Rough. I woke up this morning feeling rough.
Four years ago, I was proud that I hadn’t had a sick day in the five years I have been working at my company. The attitude was very much “we don’t do sick” and rather old fashioned.
I turned up coughing and spluttering and infected the rest of my team on many occasion – sorry about that guys. Some people took sick days, some didn’t. If you did, it was suspected you were lying or trying it on.
Reflecting on this, it was idiotic. Not only was there no trust within that company, people can’t work productively if they are ill. If the whole team is ill, mistakes are going to happen and generally everybody will have a bad time. Standards of work will fall and you’ll just end up doing the task again when you’re fighting fit.
This morning, after a restless night, I awoke and was thankful that I didn’t have to do the two-hour commute on a germ-infested train and sit in a stuffy office all day.
No, I didn’t call in sick. I knew that I could comfortably work from home, nice and warm with all the medicine and satsumas I needed.
There are many cases to be made for working from home or flexible working with only a few disadvantages that can be managed and overcome.
Personally, I know I can be at least twice as productive out of the office than if I were in it. No politics, no dramas and no extended lunch breaks because there’s a happy hour at All Bar One.
But when you’re sick, you can still be productive at home. Rather than walking to the train station in the cold then feeling cramped in the not so quiet zone, I stayed in bed a little longer then made breakfast and took the dogs for a short walk so I could get some fresh air.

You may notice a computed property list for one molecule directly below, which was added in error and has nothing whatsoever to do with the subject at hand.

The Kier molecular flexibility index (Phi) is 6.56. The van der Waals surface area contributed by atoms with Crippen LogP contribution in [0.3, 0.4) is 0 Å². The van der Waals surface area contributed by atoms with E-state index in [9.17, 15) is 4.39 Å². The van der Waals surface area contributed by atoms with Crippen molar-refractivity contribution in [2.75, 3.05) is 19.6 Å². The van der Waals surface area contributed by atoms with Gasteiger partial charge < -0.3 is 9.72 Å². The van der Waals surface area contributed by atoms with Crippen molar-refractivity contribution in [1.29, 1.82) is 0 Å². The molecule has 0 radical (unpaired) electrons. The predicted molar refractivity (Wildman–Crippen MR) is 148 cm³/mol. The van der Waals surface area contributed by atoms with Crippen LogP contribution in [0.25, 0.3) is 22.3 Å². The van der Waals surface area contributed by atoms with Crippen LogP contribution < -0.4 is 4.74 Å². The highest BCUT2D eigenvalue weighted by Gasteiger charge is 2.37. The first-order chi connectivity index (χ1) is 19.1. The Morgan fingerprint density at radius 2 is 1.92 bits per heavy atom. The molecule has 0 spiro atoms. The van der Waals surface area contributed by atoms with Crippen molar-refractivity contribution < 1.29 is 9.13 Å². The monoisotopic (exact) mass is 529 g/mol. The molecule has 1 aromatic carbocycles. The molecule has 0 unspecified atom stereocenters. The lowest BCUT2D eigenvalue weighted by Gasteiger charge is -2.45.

By the time my official work time came around, I felt refreshed and energised. Sure, I was nowhere near 100% but turning on my laptop didn’t seem so much of a chore any more.
At home, I can tune out from the rest of the world – which is hard to do in the office when you’re under the weather.
I am fully equipped to complete my work to the best of my ability whilst collaborating with the rest of my team and at lunch time I may even have a nap.
In contrast to four years ago, where I proudly battled through the day having not achieved much, I can honestly say I will never take a job that doesn’t offer some form of flexible working.
If you’re ill, you’re ill. Stay at home, get the job done and don’t bring your germs into the office.
And if your employer has a problem with that, maybe it’s time for a new job?
Originally published at www.whatmillennialswant.co.uk